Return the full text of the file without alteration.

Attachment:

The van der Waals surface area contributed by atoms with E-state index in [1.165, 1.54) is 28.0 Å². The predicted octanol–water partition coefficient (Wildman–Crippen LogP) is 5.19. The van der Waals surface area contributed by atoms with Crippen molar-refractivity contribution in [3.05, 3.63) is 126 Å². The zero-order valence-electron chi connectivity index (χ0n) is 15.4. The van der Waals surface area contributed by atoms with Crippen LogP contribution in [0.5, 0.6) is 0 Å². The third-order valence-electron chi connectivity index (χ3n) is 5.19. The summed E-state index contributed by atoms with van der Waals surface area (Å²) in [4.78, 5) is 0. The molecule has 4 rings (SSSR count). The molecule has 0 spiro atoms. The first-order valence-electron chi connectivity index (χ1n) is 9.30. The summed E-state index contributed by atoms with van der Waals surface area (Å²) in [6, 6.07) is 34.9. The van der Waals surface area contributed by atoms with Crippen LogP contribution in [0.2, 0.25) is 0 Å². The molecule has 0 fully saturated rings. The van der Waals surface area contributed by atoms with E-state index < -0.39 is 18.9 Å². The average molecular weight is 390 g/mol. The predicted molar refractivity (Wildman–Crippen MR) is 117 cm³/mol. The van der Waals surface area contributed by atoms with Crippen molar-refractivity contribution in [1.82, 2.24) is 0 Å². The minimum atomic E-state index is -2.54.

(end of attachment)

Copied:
The van der Waals surface area contributed by atoms with E-state index in [1.165, 1.54) is 28.0 Å². The predicted octanol–water partition coefficient (Wildman–Crippen LogP) is 5.19. The van der Waals surface area contributed by atoms with Crippen molar-refractivity contribution in [3.05, 3.63) is 126 Å². The zero-order valence-electron chi connectivity index (χ0n) is 15.4. The van der Waals surface area contributed by atoms with Crippen LogP contribution in [0.5, 0.6) is 0 Å². The third-order valence-electron chi connectivity index (χ3n) is 5.19. The summed E-state index contributed by atoms with van der Waals surface area (Å²) in [4.78, 5) is 0. The molecule has 4 rings (SSSR count). The molecule has 0 spiro atoms. The first-order valence-electron chi connectivity index (χ1n) is 9.30. The summed E-state index contributed by atoms with van der Waals surface area (Å²) in [6, 6.07) is 34.9. The van der Waals surface area contributed by atoms with Crippen LogP contribution in [0.2, 0.25) is 0 Å². The molecule has 0 fully saturated rings. The van der Waals surface area contributed by atoms with E-state index < -0.39 is 18.9 Å². The average molecular weight is 390 g/mol. The predicted molar refractivity (Wildman–Crippen MR) is 117 cm³/mol. The van der Waals surface area contributed by atoms with Crippen molar-refractivity contribution in [1.82, 2.24) is 0 Å². The minimum atomic E-state index is -2.54.